As the AI bot moves through the room, it navigates past two couches, a coffee table, and some small tan chairs. Zipping over the area rug, it heads toward the keys that researchers asked it to find.
In this case, though, the environment is a digital simulation that is part of Replica, a research project created by Facebook Reality Labs (FRL). Replica is a photo-realistic re-creation of 18 sample spaces, such as an office conference room and a two-story home set up by researchers.
FRL made these virtual spaces to help AI researchers teach machines about the real, physical world — an important step in developing more capable real-world assistants as well as next-gen augmented reality (AR) and virtual reality (VR) experiences. The idea is that if researchers can train an AI system to locate a virtual missing set of keys in a lifelike digital living room, it will eventually enable a real-life robot to do the same with real keys in a real room, too. And if AR and VR applications can learn how to interact with different physical environments, then one day we’ll be able to use our photo-realistic digital avatars to drop in on a family birthday party halfway across the world.
But researchers believe these systems will learn best if the simulated environments capture the subtle details — like mirror reflections and rug textures — necessary to make them virtually identical to the real thing. That’s why FRL created Replica.
“The Replica data set sets a new standard in the realism and quality of 3-D reconstructions of real spaces,” says Julian Straub, an FRL Research Scientist who worked on creating Replica. Straub studied electrical engineering in Germany before earning his PhD in computer science at MIT and eventually joining FRL to work on machine perception. As described by its Chief Scientist, Michael Abrash, FRL’s mission is to develop the technologies needed to establish AR and VR as the next computing platform. Projects like Replica will play an important part in realizing that vision.
The accuracy and fidelity of Replica’s digital re-creations come from the combination of a well-engineered and integrated camera rig with a high-accuracy depth capture system, a state-of-the-art simultaneous localization and mapping (SLAM) system, and a dense reconstruction system. FRL’s high-accuracy depth capture system, which uses dots projected into the scene in infrared, serves to capture the exact shape of big objects like tables and chairs and also smaller ones, like the remote control on the couch.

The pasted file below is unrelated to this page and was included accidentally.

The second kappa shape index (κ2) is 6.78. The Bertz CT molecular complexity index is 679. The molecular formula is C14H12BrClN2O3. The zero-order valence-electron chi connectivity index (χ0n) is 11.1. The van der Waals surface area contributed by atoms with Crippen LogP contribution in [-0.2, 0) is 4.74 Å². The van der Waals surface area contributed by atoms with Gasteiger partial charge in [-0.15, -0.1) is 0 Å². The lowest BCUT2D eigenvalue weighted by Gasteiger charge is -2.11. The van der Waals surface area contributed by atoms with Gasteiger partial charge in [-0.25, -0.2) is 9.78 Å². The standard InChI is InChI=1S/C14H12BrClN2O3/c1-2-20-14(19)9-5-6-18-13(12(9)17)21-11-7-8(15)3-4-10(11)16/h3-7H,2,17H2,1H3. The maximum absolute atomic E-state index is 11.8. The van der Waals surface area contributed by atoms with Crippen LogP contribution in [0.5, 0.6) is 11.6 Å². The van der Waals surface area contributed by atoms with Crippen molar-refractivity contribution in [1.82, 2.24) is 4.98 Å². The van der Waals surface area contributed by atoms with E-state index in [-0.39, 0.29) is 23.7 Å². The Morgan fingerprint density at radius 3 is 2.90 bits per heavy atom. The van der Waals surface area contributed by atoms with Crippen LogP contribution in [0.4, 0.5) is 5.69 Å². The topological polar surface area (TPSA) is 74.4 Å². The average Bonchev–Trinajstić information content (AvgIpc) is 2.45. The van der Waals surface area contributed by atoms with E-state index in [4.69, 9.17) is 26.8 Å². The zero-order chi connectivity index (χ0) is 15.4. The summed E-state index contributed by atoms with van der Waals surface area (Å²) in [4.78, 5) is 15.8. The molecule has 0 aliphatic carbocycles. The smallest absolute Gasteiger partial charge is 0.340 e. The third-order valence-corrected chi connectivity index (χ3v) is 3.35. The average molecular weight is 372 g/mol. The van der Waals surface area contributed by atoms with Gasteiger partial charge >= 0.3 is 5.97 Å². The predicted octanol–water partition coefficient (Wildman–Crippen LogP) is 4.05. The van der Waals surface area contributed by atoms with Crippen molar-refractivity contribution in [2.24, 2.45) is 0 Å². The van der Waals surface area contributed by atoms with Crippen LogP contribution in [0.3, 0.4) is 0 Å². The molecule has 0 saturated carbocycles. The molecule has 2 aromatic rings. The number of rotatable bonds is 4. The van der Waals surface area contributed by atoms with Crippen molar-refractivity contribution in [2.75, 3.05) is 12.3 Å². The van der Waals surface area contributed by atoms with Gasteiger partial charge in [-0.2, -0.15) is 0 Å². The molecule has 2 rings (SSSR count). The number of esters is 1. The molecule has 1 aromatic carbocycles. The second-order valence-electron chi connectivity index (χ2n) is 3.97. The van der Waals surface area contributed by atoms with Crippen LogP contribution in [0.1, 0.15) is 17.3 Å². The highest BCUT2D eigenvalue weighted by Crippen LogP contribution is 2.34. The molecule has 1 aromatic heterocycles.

The custom-built SLAM and dense reconstruction system transform the raw video streams captured from the camera rig into Replica re-creations of the real spaces that even a careful observer might think are real. (More details can be found in the Replica data set white paper as well as in the team’s 2018 SIGGRAPH conference paper describing the mirror and glass reconstruction system.)
Replica can be loaded up in AI Habitat, a new open platform for embodied AI research. Facebook AI created AI Habitat to be the most powerful and flexible way for researchers to train and test AI bots in simulated living and working spaces. AI Habitat allows researchers to put a bot into a Replica environment, so it can learn to tackle different tasks, like "go check if my laptop is on my desk in the kitchen.” These chores are simple for humans, but for machines to master them, they must recognize objects, understand language, and navigate effectively. Today’s machines — like robotic vacuums, for example — can respond to commands, but they don’t understand and adapt to the world around them as people do. AI Habitat will help researchers develop bots that understand the physical world. But it is also an important research tool for creating next-gen AR experiences that begin to merge the physical and digital worlds. If we can teach an AI system to understand the physical space around you, we might one day be able to use it in combination with AR glasses. For example, it could help us to place your grandma's digital avatar in the seat next to you or to display digital reviews right next to a restaurant or store as you walk by.